Lineages, Inc.

While very few American frontiersmen married a “Cherokee Princess”, thousands wed Native Americans before 1906. If you’ve heard stories about a Cherokee ancestor somewhere in your family tree and want to claim your Native American heritage by becoming a member of the tribe, you’ll have to prove it to the Bureau of Indian Affairs and the Cherokee Nation. Only after your application has been accepted will you become eligible to receive the benefits of tribal membership.

To be eligible for Tribal Membership with the Cherokee Nation, you must apply and be able to present a Certificate of Degree of Indian Blood (CDIB) issued by the Bureau of Indian Affairs. You must apply for a CDIB and provide acceptable legal documents that connect you to an ancestor whose name appears with a roll number and blood degree from the Final Rolls of Citizens and Freedmen of the Five Civilized Tribes-Cherokee Nation (commonly called the Dawes Commission Rolls or Final Rolls). These rolls were compiled between 1899 and 1906. Quantum of Indian blood must be computed from the nearest paternal and/or maternal direct ancestor(s) of Indian blood listed on the Final Rolls. Many descendants of Cherokee Indians cannot be certified, nor can they qualify for tribal membership in the Cherokee Nation of Oklahoma, because their ancestors were not enrolled during the final enrollment. The requirements at that time were:

  1. Apply between 1899 and 1906.
  2. Appear on previous tribal rolls compiled in 1880 or 1896.
  3. Have a permanent residence within the Cherokee Nation (now the 14 northeastern counties of Oklahoma).

If ancestors had separated from the Tribe and settled in states such as Arkansas, Kansas, Missouri, and Texas, they lost citizenship within the Cherokee Nation. Only enrolled members of the Cherokee Nation named on the Final Rolls and/or their direct descendants can be granted a Certificate of Degree of Indian Blood and/or Tribal Membership. CDIB’s are issued only through the natural parents. In cases of adoption, quantum of Indian blood must be proven through the biological parents to the enrolled ancestor. A copy of the Final Decree of Adoption must accompany the application for CDIB, as well as the State Certified, full image/photocopy of the birth record.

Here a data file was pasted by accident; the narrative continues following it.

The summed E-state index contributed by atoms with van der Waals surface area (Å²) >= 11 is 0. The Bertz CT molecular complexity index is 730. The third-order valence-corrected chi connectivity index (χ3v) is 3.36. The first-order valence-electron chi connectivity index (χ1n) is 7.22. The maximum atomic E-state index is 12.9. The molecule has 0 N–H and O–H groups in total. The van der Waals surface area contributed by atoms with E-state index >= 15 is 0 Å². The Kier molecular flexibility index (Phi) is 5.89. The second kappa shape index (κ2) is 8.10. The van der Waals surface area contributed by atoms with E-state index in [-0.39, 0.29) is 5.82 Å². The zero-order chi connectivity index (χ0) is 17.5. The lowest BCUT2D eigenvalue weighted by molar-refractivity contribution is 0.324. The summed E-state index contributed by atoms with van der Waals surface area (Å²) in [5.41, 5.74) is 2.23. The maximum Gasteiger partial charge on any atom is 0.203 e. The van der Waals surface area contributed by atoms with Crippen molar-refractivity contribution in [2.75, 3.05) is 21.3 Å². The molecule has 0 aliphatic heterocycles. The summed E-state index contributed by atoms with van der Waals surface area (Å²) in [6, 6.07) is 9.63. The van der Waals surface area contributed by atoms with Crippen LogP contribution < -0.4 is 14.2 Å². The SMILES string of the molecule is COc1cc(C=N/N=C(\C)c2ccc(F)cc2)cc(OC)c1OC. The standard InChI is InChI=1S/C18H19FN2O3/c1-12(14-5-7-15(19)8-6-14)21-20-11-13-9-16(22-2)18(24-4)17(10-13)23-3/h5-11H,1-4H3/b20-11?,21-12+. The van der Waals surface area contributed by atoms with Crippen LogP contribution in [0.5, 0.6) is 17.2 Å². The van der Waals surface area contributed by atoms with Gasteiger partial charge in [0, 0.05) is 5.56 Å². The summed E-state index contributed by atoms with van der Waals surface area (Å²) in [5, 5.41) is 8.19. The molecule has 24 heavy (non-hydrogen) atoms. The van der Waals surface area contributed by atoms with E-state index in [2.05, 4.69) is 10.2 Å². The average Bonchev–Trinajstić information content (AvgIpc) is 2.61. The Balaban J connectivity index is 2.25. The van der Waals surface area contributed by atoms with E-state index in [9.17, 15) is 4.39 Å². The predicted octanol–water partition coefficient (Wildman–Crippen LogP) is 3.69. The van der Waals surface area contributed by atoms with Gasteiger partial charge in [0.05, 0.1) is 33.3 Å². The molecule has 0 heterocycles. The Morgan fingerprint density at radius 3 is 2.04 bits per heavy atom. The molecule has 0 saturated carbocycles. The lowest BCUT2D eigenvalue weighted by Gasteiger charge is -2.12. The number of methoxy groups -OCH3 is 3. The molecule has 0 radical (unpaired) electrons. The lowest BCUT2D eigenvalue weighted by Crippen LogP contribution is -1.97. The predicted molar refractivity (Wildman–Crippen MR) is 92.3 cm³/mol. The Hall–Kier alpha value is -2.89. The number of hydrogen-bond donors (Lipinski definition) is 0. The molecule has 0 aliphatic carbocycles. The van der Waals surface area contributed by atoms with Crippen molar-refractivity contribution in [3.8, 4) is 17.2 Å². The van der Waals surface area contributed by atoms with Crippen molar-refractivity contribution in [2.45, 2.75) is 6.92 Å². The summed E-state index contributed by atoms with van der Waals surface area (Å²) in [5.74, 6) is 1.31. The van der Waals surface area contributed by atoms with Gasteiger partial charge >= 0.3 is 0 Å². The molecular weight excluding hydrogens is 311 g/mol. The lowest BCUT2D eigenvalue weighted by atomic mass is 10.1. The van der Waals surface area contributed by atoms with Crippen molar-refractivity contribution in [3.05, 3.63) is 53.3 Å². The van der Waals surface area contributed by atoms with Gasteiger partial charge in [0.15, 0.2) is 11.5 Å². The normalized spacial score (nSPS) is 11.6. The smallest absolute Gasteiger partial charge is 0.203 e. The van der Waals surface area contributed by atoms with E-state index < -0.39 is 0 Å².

It will take a professional genealogist at Lineages, Inc. a minimum of 10 to 15 hours to determine if one of your ancestors was a member of the Cherokee Tribe.  For more information see http://www.lineages.com/native-american-research/.

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57 Responses

  1. where can you get the blood quantum test i have called so labs and no one can help me

  2. Hi, thank you for your question! A blood quantum is not actually a test of your blood. Historically, blood quantum referred to the fraction of Native American blood assigned to someone based on whether their parents, and grandparents were full-blooded, half-blooded and so on. In order to get a Certificate of Degree of Indian Blood mentioned above, you would have to know the name of an Indigenous ancestor who was on the official rolls of the tribe. Then you would have to call the local Bureau of Indian Affairs agency to figure out what legal documents you would need to submit in order to get the certificate. If you do know an ancestor who was on the rolls but not a local BIA agency, call the Office of Indian Services and explain the situation. They should be able to tell you which BIA agency to submit the request to. If you do not know an ancestor on the official rolls of the tribe, you will have to do some research to figure that out. Unfortunately, there is no lab test that can be taken that will help in this process, it is all based on legal documents.